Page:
One thing that I think is really cool about this estimating the density function formula is that how sure you can be of your inferences scales exponentially with the size of your dataset (this is the $e^{-n\epsilon^2}$). And also exponentially with the square of how sure you want to be (so wanting to be sure within 0.01 is VERY DIFFERENT than within 0.04). So 100,000 data points isn’t 10x better than 10,000 data points, it’s actually like 10000000000000x better.

Is that true in other places? If so that seems like a super useful intuition! I still feel pretty uncertain about this, but having some basic intuition about “how much more useful is 10,000 data points than 1,000 data points?“) feels like a really good thing.

### some math about the bootstrap

The next chapter is about the bootstrap! Basically the way the bootstrap works is:

1. you want to estimate some statistic (like the median) of your distribution
2. the bootstrap lets you get an estimate and also the variance of that estimate
3. you do this by repeatedly sampling with replacement from your data and then calculating the statistic you want (like the median) on your samples

I’m not going to go too much into how to implement the bootstrap method because it’s explained in a lot of place on the internet. Let’s talk about the math!

I think in order to say anything meaningful about bootstrap estimates I need to learn a new term: a consistent estimator.

### What’s a consistent estimator?

Wikipedia says:

In statistics, a consistent estimator or asymptotically consistent estimator is an estimator — a rule for computing estimates of a parameter $\theta_0$ — having the property that as the number of data points used increases indefinitely, the resulting sequence of estimates converges in probability to $\theta_0$.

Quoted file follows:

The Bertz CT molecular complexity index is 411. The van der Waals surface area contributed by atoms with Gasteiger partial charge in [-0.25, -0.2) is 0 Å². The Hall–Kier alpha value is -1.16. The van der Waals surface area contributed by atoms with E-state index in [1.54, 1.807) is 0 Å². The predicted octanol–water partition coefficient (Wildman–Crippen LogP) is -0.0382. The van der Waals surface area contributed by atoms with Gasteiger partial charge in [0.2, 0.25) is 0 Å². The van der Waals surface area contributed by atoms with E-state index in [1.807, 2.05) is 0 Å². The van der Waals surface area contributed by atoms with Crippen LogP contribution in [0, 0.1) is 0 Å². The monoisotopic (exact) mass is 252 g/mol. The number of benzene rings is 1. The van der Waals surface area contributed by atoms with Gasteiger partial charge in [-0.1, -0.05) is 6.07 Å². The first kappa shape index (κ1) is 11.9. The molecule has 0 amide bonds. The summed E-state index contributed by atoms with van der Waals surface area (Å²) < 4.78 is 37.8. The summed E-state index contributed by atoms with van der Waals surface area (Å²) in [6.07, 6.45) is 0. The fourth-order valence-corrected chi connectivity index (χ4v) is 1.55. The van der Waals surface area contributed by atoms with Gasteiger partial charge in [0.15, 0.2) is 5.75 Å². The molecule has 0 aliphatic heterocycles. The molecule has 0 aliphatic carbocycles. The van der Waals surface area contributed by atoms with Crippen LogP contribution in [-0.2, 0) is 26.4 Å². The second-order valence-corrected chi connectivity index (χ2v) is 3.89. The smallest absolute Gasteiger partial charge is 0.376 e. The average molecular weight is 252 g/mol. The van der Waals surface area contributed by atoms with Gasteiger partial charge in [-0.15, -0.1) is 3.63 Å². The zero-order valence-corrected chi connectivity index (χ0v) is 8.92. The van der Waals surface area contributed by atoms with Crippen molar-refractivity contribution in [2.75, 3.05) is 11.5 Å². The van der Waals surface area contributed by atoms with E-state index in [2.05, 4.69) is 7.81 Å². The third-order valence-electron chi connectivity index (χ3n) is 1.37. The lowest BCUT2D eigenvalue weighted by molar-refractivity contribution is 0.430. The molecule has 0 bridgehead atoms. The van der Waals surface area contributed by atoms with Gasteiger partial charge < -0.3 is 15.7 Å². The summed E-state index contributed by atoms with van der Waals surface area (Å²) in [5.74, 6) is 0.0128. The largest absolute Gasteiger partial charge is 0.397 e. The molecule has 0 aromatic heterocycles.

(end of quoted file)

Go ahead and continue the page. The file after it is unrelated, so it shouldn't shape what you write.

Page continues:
This includes some terms where I forget what they mean (what’s “converges in probability” again?). But this seems like a very good thing! If I’m estimating some parameter (like the median), I would DEFINITELY LIKE IT TO BE TRUE that if I do it with an infinite amount of data then my estimate works. An estimator that is not consistent does not sound very useful!

### why/when are bootstrap estimators consistent?

spoiler: I have no idea. The book says the following:

Consistency of the boostrap can now be expressed as follows.

3.19 Theorem. Suppose that $\mathbb{E}(X_1^2) < \infty$. Let $T_n = g(\overline{X}_n)$ where $g$ is continuously differentiable at $\mu = \mathbb{E}(X_1)$ and that $g\prime(\mu) \neq 0$. Then,

$$\sup_u | \mathbb{P}_{\widehat{F}_n} \left( \sqrt{n} (T( \widehat{F}_n*) - T( \widehat{F}_n) \leq u \right) - \mathbb{P}_{\widehat{F}} \left( \sqrt{n} (T( \widehat{F}_n) - T( \widehat{F}) \leq u \right) | \rightarrow^\text{a.s.} 0$$

3.21 Theorem. Suppose that $T(F)$ is Hadamard differentiable with respect to $d(F,G)= sup_x|F(x)-G(x)|$ and that $0 < \int L^2_F(x) dF(x) < \infty$. Then,

$$\sup_u | \mathbb{P}_{\widehat{F}_n} \left( \sqrt{n} (T( \widehat{F}_n*) - T( \widehat{F}_n) \leq u \right) - \mathbb{P}_{\widehat{F}} \left( \sqrt{n} (T( \widehat{F}_n) - T( \widehat{F}) \leq u \right) | \rightarrow^\text{P} 0$$

things I understand about these theorems:

• the two formulas they’re concluding are the same, except I think one is about convergence “almost surely” and one about “convergence in probability”. I don’t remember what either of those mean.